A hurdle I’ve encountered is how to get rsh to work between Windows 7 Ultimate and Ubuntu 10.04 LTS.

We’re starting with two limiting factors, which I learned the hard way:

  • rsh-server coming with Ubuntu 10.04 uses a configuration file pointing to a PAM security module that was missing from the system. The /etc/pam.d/rsh points to the old pam_rhosts_auth.so (which supported the promiscuous option which all tutorials talk about), but my system only has pam_rhosts.so.
  • rsh.exe is not found in Windows 7 anymore, so we have to manage using some other tools to connect.

Network configuration:

The following diagram shows the network layout:

The goal is to be able to invoke commands from the Windows machine (client) to Ubuntu (server) using rsh.

First we need to configure the rsh server (linux part), then find a suitable Windows client, then test that is working.

rsh server configuration

This is the most complex part – and a lot of things have to be in order. I had troubles to get it to work because of bad configuration files installed by default and because of lack of verbosity of rsh as well as pam modules.

These are the steps:

1. Install the three packages:

xinetd is required, as it is running the rsh server.
Also, from now on, the rsh-server service name is ‘shell’ as you will see below.

2. Make sure to check /etc/services to contain a line like the one below:

We need the shell service present there, since that’s what xinetd looks for when a connection arrives on port 514.

3. Make sure to check /etc/inetd.conf if it has this line:

This file tells to xinetd what to execute when a connection arrives on port 514. The link to the /etc/services above is the service name ‘shell’.

4. Update the security that comes by default with rsh.

Edit the file /etc/pam.d/rsh to match the values below:

This instructs pam to reject any logins for user names that are marked as no login, then to use some environment variables which I did not check it (since its working). The third auth line is the most important, it instructs pam module to accept connections based on the /etc/hosts.equiv and username’s ~./rhosts file. For further details, please check the man page of pam_rhosts, it describes the rules exactly. Basically you need both /etc/hosts.equiv and the .rhosts files to allow the access.
I have commented out the @include common-account, so that PAM doesn’t check against the users physically having accounts on Ubuntu, since the Windows user that we’ll use (Root) might not have an account there.

The standard configuration file was not correct since it pointed to an inexistend pam_rhosts_auth.so security library which I did not have on my system:

This brings me to an important point. Debugging.


If you don’t understand what happens after all, you can activate strace for rsh, since both rsh and pam are quiet even if there are problems (such as modules not found, etc).

Basically, in the /etc/inet.conf you need to change the service line for shell to execute strace instead of in.rshd:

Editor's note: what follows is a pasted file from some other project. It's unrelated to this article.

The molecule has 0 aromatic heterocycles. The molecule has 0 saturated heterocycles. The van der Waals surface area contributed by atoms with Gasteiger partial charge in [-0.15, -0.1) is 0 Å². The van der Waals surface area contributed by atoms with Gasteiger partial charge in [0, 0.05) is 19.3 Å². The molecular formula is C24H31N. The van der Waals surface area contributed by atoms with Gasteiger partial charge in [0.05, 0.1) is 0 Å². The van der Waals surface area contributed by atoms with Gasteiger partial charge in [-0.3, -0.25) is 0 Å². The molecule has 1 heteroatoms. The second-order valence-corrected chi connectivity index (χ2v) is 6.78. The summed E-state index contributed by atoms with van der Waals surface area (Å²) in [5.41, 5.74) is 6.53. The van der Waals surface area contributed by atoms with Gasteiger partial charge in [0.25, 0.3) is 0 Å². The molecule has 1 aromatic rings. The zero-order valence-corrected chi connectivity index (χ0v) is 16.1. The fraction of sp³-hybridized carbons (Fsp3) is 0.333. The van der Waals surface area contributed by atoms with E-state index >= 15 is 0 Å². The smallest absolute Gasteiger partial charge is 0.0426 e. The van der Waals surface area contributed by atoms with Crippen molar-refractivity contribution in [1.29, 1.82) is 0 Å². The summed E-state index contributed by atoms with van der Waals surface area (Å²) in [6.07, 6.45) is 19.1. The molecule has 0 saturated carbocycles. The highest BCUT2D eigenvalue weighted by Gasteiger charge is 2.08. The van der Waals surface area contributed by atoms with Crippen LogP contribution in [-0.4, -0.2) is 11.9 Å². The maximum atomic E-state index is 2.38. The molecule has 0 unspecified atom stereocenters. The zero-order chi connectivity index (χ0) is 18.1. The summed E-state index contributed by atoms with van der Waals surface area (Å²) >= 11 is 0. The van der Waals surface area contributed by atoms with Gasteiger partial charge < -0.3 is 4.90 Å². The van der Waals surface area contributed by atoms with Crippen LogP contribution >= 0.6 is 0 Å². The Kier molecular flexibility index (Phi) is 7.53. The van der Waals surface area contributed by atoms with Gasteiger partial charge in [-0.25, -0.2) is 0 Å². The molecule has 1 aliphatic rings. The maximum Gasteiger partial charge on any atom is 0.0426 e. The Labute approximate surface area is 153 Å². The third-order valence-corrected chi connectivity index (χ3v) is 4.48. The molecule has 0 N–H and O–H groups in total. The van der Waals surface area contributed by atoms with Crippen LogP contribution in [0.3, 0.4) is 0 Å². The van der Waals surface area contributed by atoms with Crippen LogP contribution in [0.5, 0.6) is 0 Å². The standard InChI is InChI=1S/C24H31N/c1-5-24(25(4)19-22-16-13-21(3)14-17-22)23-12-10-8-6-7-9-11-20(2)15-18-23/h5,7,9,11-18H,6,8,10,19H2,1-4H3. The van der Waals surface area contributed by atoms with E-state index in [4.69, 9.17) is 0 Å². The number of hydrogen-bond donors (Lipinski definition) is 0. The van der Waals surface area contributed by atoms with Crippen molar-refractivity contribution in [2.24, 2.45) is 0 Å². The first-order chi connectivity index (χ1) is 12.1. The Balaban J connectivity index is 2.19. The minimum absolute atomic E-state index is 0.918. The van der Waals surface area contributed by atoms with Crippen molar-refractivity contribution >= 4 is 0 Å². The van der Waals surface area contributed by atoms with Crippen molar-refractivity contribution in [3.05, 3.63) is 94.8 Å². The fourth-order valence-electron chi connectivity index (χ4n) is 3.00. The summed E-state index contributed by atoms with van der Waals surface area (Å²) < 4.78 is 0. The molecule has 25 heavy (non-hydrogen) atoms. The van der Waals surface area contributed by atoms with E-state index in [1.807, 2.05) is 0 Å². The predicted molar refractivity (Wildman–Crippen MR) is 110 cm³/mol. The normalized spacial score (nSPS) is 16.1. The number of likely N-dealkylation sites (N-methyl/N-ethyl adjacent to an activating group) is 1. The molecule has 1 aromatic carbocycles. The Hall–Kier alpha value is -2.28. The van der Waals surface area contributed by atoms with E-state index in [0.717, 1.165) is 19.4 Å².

This will produce a /tmp/rshd.strace file which is very long, but it helps when … nothing else works.

A second step is to add the ‘debug’ option for pam_rhosts.so in the /etc/pam.d/rsh:

The log file for the pam modules debug is /var/log/auth.log

5. The last part of configuration is setting up the hosts files so that it will allow the Windows user name.

For this two files have to be modified to allow pam_rhost module to match the remote user name with the remote ip and also with the local account.

a). /etc/hosts.equiv to add a line in format remote_host remote_username

b) /home/openmpi/.rhosts needs the same line added:

Also, logged in as openmpi you need to

A lot of tutorials say that /etc/securetty has to be updated to include rsh (and rlogin). But this is not needed, since the /etc/pam.d/rsh does not mention pam_securetty.so.

Windows 7

There are two clients that I was able to get to run on Windows 7, a standalone one (.exe) http://www.ccs.neu.edu/home/bchafy/rsh_vista.html and a perl library Net::Rsh which it can be used with ActivePerl.

If the vpn is up and running, you can use the .exe one like this:

To use the perl library, you can try the code below (adaptation of the code specified in its documentation):

The first byte of the reply is either 0 (success) or 1 and then it comes an error.

A successful run looks like this:

If anything goes wrong, is better to use the perl client, which always shows the error sent by the server like this:


IPs can be used instead of host names, but there’s always delays in reply from Ubuntu unless the IP of the client is not added in /etc/hosts with a name (and then all the other files /etc/hosts.equiv and .rhosts are updated accordingly). rsh server does host name lookups and it waits for timeout before settling for the IP. Of course, better is if all the nodes within VPN have their own DNS, but … that’s for another article.